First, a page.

These trends create rich ground for innovations in two attention-grabbing learning technologies: digital classrooms and AR/VR (Virtual Reality and Augmented Reality) learning experiences.

THE POSSIBLE. Proven competency versus tertiary degrees

  • Proven competency

For millennia, students have relied on costly formal institutions to access knowledge and train for their desired profession. However, Harvard Business Review recently identified a serious “skills gap” caused by the inability of formal education to keep pace with technological advances.

As employers are increasingly faced with the need for people with rare skills, they may become more comfortable with non-traditional, decentralized sources of knowledge, with candidates demonstrating their aptitude through real-world projects and problem solving. For example, Google, Apple and Netflix are a collection of the world’s most successful technology companies, yet they do not require their employees to have higher education.

Aside from a recent increase in applications that is largely attributed to the uncertainty caused by the advent of COVID-19, the number of master’s degree applications is generally following a downward trend in the United States. If these trends continue, both the relaxation of business requirements and the decline in demand for institutional education, it is believed that the future of work could increasingly be characterized by more meritocratic, skills-based hiring and a focus on apprenticeships and other forms of on-the-job training.

  • Tertiary degrees

Traditional institutions offer something that no informal education does: respect as a result of the institution’s historical reputation, as well as a “seal of approval” for anyone who graduates with honors. Oxford University, founded more than 900 years ago, is as influential as it has ever been, yet finance is not the only aspect of traditional education that is flourishing.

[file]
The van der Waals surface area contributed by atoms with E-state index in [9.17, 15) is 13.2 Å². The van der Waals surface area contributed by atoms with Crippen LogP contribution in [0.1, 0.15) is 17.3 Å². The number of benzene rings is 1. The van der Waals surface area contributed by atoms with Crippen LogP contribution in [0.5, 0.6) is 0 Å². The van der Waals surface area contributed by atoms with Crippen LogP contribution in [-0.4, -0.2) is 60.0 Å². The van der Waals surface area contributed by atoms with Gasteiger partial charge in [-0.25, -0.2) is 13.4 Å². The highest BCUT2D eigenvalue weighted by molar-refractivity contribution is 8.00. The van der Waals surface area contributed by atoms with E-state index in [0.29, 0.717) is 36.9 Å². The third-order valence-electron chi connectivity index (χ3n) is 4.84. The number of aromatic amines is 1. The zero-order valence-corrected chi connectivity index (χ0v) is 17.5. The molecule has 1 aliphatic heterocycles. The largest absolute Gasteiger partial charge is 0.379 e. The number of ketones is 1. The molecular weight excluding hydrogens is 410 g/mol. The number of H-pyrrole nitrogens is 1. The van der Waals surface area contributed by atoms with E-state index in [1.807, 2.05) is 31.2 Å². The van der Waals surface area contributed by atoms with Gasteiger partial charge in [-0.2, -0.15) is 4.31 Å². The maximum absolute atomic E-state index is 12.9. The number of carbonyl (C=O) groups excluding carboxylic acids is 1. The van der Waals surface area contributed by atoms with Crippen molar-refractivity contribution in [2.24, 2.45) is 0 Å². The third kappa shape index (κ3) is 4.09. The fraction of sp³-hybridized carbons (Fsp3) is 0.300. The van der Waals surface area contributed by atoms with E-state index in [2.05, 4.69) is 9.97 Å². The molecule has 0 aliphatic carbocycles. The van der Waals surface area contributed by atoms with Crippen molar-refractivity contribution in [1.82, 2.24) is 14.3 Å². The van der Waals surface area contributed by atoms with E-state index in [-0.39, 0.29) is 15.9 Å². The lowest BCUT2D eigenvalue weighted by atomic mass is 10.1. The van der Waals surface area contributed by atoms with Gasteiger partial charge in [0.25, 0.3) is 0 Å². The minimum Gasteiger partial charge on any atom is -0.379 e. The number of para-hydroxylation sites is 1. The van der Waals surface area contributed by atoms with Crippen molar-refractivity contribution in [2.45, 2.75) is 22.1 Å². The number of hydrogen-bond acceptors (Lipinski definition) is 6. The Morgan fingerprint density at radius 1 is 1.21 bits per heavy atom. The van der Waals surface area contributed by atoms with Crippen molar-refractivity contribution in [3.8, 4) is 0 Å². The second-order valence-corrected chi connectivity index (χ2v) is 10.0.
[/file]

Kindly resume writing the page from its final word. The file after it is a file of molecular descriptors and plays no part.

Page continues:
By 2030, the number of young people completing a tertiary degree in OECD and G20 countries is expected to rise to 300 million, up from 137 million in 2013. To accommodate this demand, it is reasonable to expect a continued increase in institutional capacity as well as the number of traditional institutions.

As digital learning disrupts long-established pedagogies, respected institutional brands can increase their capacity and expand their enrollment in a wide variety of online courses. It is reasonable to expect that increased global interest in virtual attendance at the world’s leading universities, as well as technologies including AI, will help traditional institutions personalize learning and maintain their stellar track record as they reach out to a wider audience.

Institutions have survived and thrived through centuries of advances in locomotion, electricity and computing. It is reasonable to expect, therefore, that this resilience will continue in the face of current changes in demand, and that these institutions will readily adapt to the rapidly growing international education market.

Article link: http://www3.weforum.org/docs/WEF_Technology_Futures_GTGS_2021.pdf